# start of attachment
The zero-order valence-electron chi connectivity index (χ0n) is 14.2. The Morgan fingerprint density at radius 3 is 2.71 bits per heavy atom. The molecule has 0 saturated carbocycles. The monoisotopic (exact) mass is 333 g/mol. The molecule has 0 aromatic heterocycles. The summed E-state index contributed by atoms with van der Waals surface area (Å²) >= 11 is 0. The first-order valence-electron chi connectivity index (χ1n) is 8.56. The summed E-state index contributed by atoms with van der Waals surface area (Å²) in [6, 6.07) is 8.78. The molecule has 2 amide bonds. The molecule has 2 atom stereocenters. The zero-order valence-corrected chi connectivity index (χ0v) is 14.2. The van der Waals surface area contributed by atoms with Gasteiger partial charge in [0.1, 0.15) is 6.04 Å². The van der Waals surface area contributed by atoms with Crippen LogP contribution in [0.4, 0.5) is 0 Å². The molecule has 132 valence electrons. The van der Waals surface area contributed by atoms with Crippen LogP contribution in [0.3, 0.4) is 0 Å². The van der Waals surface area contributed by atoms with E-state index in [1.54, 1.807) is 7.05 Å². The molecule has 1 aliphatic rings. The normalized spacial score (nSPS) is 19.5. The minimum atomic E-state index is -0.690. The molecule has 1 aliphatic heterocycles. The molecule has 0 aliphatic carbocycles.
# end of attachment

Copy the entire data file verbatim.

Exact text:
The zero-order valence-electron chi connectivity index (χ0n) is 14.2. The Morgan fingerprint density at radius 3 is 2.71 bits per heavy atom. The molecule has 0 saturated carbocycles. The monoisotopic (exact) mass is 333 g/mol. The molecule has 0 aromatic heterocycles. The summed E-state index contributed by atoms with van der Waals surface area (Å²) >= 11 is 0. The first-order valence-electron chi connectivity index (χ1n) is 8.56. The summed E-state index contributed by atoms with van der Waals surface area (Å²) in [6, 6.07) is 8.78. The molecule has 2 amide bonds. The molecule has 2 atom stereocenters. The zero-order valence-corrected chi connectivity index (χ0v) is 14.2. The van der Waals surface area contributed by atoms with Gasteiger partial charge in [0.1, 0.15) is 6.04 Å². The van der Waals surface area contributed by atoms with Crippen LogP contribution in [0.4, 0.5) is 0 Å². The molecule has 132 valence electrons. The van der Waals surface area contributed by atoms with Crippen LogP contribution in [0.3, 0.4) is 0 Å². The van der Waals surface area contributed by atoms with E-state index in [1.54, 1.807) is 7.05 Å². The molecule has 1 aliphatic rings. The normalized spacial score (nSPS) is 19.5. The minimum atomic E-state index is -0.690. The molecule has 1 aliphatic heterocycles. The molecule has 0 aliphatic carbocycles.